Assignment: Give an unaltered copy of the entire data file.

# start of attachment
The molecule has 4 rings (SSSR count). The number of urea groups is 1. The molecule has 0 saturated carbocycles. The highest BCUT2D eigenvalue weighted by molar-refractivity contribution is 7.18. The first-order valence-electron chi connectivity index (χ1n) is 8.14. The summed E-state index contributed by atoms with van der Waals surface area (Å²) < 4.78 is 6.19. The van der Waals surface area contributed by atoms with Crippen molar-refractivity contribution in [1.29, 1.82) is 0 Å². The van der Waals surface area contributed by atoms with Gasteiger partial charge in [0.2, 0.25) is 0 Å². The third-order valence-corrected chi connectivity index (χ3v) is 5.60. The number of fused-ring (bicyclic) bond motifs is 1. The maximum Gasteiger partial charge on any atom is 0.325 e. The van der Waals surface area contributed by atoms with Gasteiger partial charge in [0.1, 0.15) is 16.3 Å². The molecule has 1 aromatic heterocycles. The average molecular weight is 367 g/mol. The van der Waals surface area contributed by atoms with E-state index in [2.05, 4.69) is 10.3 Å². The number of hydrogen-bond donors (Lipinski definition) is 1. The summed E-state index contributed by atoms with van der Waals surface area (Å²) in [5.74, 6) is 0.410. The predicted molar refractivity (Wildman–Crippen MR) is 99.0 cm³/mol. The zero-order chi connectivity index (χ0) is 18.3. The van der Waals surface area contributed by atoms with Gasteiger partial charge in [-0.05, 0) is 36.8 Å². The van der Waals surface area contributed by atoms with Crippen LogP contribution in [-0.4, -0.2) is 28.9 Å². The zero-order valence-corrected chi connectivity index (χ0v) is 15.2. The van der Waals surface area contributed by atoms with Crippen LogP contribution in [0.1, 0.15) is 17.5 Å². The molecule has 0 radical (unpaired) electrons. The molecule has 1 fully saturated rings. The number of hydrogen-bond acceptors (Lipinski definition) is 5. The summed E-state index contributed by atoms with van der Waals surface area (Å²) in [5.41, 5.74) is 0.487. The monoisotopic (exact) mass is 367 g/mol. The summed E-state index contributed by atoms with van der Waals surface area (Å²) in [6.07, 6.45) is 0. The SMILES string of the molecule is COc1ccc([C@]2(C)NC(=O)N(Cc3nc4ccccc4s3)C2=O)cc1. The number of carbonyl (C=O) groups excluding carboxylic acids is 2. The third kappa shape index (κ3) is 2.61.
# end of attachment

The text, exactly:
The molecule has 4 rings (SSSR count). The number of urea groups is 1. The molecule has 0 saturated carbocycles. The highest BCUT2D eigenvalue weighted by molar-refractivity contribution is 7.18. The first-order valence-electron chi connectivity index (χ1n) is 8.14. The summed E-state index contributed by atoms with van der Waals surface area (Å²) < 4.78 is 6.19. The van der Waals surface area contributed by atoms with Crippen molar-refractivity contribution in [1.29, 1.82) is 0 Å². The van der Waals surface area contributed by atoms with Gasteiger partial charge in [0.2, 0.25) is 0 Å². The third-order valence-corrected chi connectivity index (χ3v) is 5.60. The number of fused-ring (bicyclic) bond motifs is 1. The maximum Gasteiger partial charge on any atom is 0.325 e. The van der Waals surface area contributed by atoms with Gasteiger partial charge in [0.1, 0.15) is 16.3 Å². The molecule has 1 aromatic heterocycles. The average molecular weight is 367 g/mol. The van der Waals surface area contributed by atoms with E-state index in [2.05, 4.69) is 10.3 Å². The number of hydrogen-bond donors (Lipinski definition) is 1. The summed E-state index contributed by atoms with van der Waals surface area (Å²) in [5.74, 6) is 0.410. The predicted molar refractivity (Wildman–Crippen MR) is 99.0 cm³/mol. The zero-order chi connectivity index (χ0) is 18.3. The van der Waals surface area contributed by atoms with Gasteiger partial charge in [-0.05, 0) is 36.8 Å². The van der Waals surface area contributed by atoms with Crippen LogP contribution in [-0.4, -0.2) is 28.9 Å². The zero-order valence-corrected chi connectivity index (χ0v) is 15.2. The van der Waals surface area contributed by atoms with Crippen LogP contribution in [0.1, 0.15) is 17.5 Å². The molecule has 0 radical (unpaired) electrons. The molecule has 1 fully saturated rings. The number of hydrogen-bond acceptors (Lipinski definition) is 5. The summed E-state index contributed by atoms with van der Waals surface area (Å²) in [5.41, 5.74) is 0.487. The monoisotopic (exact) mass is 367 g/mol. The summed E-state index contributed by atoms with van der Waals surface area (Å²) in [6.07, 6.45) is 0. The SMILES string of the molecule is COc1ccc([C@]2(C)NC(=O)N(Cc3nc4ccccc4s3)C2=O)cc1. The number of carbonyl (C=O) groups excluding carboxylic acids is 2. The third kappa shape index (κ3) is 2.61.